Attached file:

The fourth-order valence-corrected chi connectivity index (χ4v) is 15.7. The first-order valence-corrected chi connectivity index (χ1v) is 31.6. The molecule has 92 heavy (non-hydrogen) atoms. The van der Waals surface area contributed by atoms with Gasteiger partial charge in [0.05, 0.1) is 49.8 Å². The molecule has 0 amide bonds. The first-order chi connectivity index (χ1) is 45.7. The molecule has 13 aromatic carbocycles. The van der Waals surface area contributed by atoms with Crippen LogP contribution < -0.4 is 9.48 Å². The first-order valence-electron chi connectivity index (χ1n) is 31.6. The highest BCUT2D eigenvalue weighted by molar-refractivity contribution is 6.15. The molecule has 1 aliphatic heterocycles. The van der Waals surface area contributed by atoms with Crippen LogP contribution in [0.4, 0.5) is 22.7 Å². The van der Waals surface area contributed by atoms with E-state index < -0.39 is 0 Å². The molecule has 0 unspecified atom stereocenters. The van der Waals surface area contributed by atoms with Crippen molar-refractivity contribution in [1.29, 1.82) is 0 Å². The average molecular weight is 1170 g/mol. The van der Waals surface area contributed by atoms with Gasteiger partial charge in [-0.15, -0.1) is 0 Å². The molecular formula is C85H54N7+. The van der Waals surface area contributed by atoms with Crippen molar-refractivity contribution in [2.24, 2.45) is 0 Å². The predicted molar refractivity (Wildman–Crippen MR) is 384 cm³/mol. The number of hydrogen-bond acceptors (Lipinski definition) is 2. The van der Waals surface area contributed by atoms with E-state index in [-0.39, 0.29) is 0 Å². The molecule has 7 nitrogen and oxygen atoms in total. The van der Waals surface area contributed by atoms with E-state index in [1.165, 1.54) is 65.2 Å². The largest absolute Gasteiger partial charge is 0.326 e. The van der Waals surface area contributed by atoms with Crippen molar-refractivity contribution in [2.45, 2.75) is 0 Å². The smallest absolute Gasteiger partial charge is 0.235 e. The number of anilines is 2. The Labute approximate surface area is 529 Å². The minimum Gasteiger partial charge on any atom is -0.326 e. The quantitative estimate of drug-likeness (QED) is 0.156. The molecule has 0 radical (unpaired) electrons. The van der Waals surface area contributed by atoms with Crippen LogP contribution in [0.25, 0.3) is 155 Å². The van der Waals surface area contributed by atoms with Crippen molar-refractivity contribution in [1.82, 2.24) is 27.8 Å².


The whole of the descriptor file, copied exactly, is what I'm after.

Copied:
The fourth-order valence-corrected chi connectivity index (χ4v) is 15.7. The first-order valence-corrected chi connectivity index (χ1v) is 31.6. The molecule has 92 heavy (non-hydrogen) atoms. The van der Waals surface area contributed by atoms with Gasteiger partial charge in [0.05, 0.1) is 49.8 Å². The molecule has 0 amide bonds. The first-order chi connectivity index (χ1) is 45.7. The molecule has 13 aromatic carbocycles. The van der Waals surface area contributed by atoms with Crippen LogP contribution < -0.4 is 9.48 Å². The first-order valence-electron chi connectivity index (χ1n) is 31.6. The highest BCUT2D eigenvalue weighted by molar-refractivity contribution is 6.15. The molecule has 1 aliphatic heterocycles. The van der Waals surface area contributed by atoms with Crippen LogP contribution in [0.4, 0.5) is 22.7 Å². The van der Waals surface area contributed by atoms with E-state index < -0.39 is 0 Å². The molecule has 0 unspecified atom stereocenters. The van der Waals surface area contributed by atoms with Crippen molar-refractivity contribution in [1.29, 1.82) is 0 Å². The average molecular weight is 1170 g/mol. The van der Waals surface area contributed by atoms with Gasteiger partial charge in [-0.15, -0.1) is 0 Å². The molecular formula is C85H54N7+. The van der Waals surface area contributed by atoms with Crippen molar-refractivity contribution in [2.24, 2.45) is 0 Å². The predicted molar refractivity (Wildman–Crippen MR) is 384 cm³/mol. The number of hydrogen-bond acceptors (Lipinski definition) is 2. The van der Waals surface area contributed by atoms with E-state index in [-0.39, 0.29) is 0 Å². The molecule has 7 nitrogen and oxygen atoms in total. The van der Waals surface area contributed by atoms with E-state index in [1.165, 1.54) is 65.2 Å². The largest absolute Gasteiger partial charge is 0.326 e. The van der Waals surface area contributed by atoms with Crippen molar-refractivity contribution in [2.45, 2.75) is 0 Å². The smallest absolute Gasteiger partial charge is 0.235 e. The number of anilines is 2. The Labute approximate surface area is 529 Å². The minimum Gasteiger partial charge on any atom is -0.326 e. The quantitative estimate of drug-likeness (QED) is 0.156. The molecule has 0 radical (unpaired) electrons. The van der Waals surface area contributed by atoms with Crippen LogP contribution in [0.25, 0.3) is 155 Å². The van der Waals surface area contributed by atoms with Crippen molar-refractivity contribution in [1.82, 2.24) is 27.8 Å².